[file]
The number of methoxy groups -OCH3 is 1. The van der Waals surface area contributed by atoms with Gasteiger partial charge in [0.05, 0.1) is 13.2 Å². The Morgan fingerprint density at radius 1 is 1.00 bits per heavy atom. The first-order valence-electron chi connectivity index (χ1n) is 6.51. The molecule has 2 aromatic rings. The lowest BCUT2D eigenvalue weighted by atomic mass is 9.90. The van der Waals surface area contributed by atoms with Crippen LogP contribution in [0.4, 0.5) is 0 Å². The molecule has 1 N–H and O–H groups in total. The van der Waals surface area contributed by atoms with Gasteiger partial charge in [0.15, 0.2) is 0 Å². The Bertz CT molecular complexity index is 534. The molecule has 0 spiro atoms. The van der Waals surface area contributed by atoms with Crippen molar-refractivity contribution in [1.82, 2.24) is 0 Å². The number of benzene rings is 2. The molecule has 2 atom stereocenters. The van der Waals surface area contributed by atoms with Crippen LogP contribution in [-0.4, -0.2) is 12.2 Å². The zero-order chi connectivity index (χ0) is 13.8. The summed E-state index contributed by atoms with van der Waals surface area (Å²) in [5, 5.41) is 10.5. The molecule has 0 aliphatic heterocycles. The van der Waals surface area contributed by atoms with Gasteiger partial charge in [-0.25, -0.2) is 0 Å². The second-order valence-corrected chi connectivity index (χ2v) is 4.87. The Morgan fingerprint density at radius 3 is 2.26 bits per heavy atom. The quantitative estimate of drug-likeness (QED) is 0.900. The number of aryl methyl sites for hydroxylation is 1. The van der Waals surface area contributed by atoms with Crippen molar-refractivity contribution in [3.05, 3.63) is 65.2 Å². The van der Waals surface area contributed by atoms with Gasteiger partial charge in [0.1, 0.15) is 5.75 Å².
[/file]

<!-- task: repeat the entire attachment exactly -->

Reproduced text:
The number of methoxy groups -OCH3 is 1. The van der Waals surface area contributed by atoms with Gasteiger partial charge in [0.05, 0.1) is 13.2 Å². The Morgan fingerprint density at radius 1 is 1.00 bits per heavy atom. The first-order valence-electron chi connectivity index (χ1n) is 6.51. The molecule has 2 aromatic rings. The lowest BCUT2D eigenvalue weighted by atomic mass is 9.90. The van der Waals surface area contributed by atoms with Crippen LogP contribution in [0.4, 0.5) is 0 Å². The molecule has 1 N–H and O–H groups in total. The van der Waals surface area contributed by atoms with Gasteiger partial charge in [0.15, 0.2) is 0 Å². The Bertz CT molecular complexity index is 534. The molecule has 0 spiro atoms. The van der Waals surface area contributed by atoms with Crippen molar-refractivity contribution in [1.82, 2.24) is 0 Å². The number of benzene rings is 2. The molecule has 2 atom stereocenters. The van der Waals surface area contributed by atoms with Crippen LogP contribution in [-0.4, -0.2) is 12.2 Å². The zero-order chi connectivity index (χ0) is 13.8. The summed E-state index contributed by atoms with van der Waals surface area (Å²) in [5, 5.41) is 10.5. The molecule has 0 aliphatic heterocycles. The van der Waals surface area contributed by atoms with Gasteiger partial charge in [-0.25, -0.2) is 0 Å². The second-order valence-corrected chi connectivity index (χ2v) is 4.87. The Morgan fingerprint density at radius 3 is 2.26 bits per heavy atom. The quantitative estimate of drug-likeness (QED) is 0.900. The number of aryl methyl sites for hydroxylation is 1. The van der Waals surface area contributed by atoms with Crippen molar-refractivity contribution in [3.05, 3.63) is 65.2 Å². The van der Waals surface area contributed by atoms with Gasteiger partial charge in [0.1, 0.15) is 5.75 Å².